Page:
Although the 1986-87 Fleer basketball card set that featured Michael Jordan’s rookie card was issued several years into his career, it is, in most collectors’ eyes, the first real Jordan printed by a major manufacturer.
In the early 1980s, NBA popularity was so low on the totem pole that Finals games were televised on a tape delay basis. Yes, the incredible 1980 Game 6 performance of Magic Johnson was shown after your late local news.
That hoops ennui even transmitted to basketball cards as Topps experimented with gimmicks like the three-in-one cards of 1980-81 or the regional aspect of 1981-82 Topps to try to spur sales. Basketball had always been a third spoke compared to baseball or even football cards but in the early 1980s those cards barely drew a ripple in the sports pond. Topps was simply not finding enough buyers so for 1982-83 and then for several years going forward they abandoned basketball cards.
Amazingly, neither Fleer nor Donruss, despite having a baseball license, ponied up enough money to get into the game. The NBA finally made a deal with Star Company, an entity unknown to just about everyone. For a few years in the 1980s Star Company was the only licensed manufacturer of basketball cards and those cards were only issued through their dealer network and were bagged and ready for sale. There was a period where no packs of cards could be bought at stores, shows or even drug or convenience stores.
After the 1985-86 season. Fleer was able to secure a license to become the sole producer of NBA cards and although not issued in great supply, collectors could actually again, beginning with the 1986-87 set, open packs to attempt to get their favorite players. The time was right and a classic was about to be born.
Around that time, Jordan, who had not yet won any professional titles, was exploding in Chicago. MJ was already known for how high he could jump and how many points he could score, seemingly at will, and just about anything with his picture on it was starting to become very marketable.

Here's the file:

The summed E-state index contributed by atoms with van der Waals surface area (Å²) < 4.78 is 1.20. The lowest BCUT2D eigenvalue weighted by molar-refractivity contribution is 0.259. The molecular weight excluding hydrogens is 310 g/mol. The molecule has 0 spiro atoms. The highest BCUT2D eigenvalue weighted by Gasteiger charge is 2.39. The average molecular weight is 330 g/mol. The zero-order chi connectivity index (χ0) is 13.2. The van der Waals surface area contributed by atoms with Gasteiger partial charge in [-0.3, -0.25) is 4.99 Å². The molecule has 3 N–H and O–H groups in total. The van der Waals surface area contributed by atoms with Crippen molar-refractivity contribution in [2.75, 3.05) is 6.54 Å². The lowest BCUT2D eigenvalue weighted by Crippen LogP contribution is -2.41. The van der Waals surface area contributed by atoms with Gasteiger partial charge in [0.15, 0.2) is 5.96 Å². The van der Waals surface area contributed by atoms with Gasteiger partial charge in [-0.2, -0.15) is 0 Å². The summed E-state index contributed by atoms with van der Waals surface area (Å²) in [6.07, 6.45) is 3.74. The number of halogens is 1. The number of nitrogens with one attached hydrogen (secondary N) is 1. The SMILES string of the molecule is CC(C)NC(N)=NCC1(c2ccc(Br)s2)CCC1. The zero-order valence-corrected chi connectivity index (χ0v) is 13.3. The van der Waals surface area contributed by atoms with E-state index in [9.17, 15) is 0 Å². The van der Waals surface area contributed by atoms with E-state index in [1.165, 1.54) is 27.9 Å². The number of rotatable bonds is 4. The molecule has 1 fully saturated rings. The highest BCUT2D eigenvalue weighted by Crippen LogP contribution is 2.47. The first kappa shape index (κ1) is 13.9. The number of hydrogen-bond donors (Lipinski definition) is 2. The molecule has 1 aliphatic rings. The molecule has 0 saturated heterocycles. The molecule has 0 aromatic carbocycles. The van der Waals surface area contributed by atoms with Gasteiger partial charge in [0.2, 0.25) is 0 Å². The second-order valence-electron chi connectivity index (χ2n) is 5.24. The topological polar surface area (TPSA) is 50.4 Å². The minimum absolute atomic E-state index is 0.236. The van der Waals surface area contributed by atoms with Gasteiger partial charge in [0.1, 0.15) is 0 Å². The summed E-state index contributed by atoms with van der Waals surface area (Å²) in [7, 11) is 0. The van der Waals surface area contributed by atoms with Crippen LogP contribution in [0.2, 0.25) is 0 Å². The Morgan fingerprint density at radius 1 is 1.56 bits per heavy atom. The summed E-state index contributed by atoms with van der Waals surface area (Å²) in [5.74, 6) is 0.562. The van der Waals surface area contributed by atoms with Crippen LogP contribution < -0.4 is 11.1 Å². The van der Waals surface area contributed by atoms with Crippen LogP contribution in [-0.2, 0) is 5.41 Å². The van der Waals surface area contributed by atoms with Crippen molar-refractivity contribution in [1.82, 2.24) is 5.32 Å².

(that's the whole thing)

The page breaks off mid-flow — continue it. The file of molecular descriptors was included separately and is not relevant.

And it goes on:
Fans were thrilled with his 63 point playoff performance against the Celtics including one time where he seemingly casually dribbled the ball between his legs before drilling a jumper over Larry Bird. Jordan had also previously won an NBA slam dunk contest and his greatness was just beginning to become evident to the wider populace.
For its first Jordan card, Fleer used a photo of him soaring through the air. Surrounded by Fleer’s red borders, the card appears to be a perfect mix of colors, action and– oh yes, the name of the player.
The return of basketball card packs and boxes was not an instant hit. There are countless stories of collectors passing on these boxes at $10 per box (yes, I was one of them). As a whole, basketball cards were dirt cheap, just as they had been throughout the card boom of the early 1980s. Just a couple of years later, though, Jordan, Bird, Magic and a few other NBA stars were generating massive interest in the NBA among young adults who jumped on the affordability of basketball cards and drove prices skyward on MJ and the older Topps issues.
These days, of course, ’86-87 Fleer packs sell for big bucks and the highest graded Jordan rookie cards bring thousands. There are usually at least three Jordan rookie cards in each unopened box as Fleer’s distribution was usually excellent.
With such a great card leading the way, one can see how basketball cards almost overtook baseball cards in terms of popularity by the time he went into a temporary “retirement” in 1993. And it wouldn’t be a huge surprise if the increasing return of the 1990s kids to the hobby leads to a major bull run on 1986-87 Fleer basketball cards over the next decade? It might already be happening.
Check out the live eBay ‘most watched’ list of cards from that landmark set: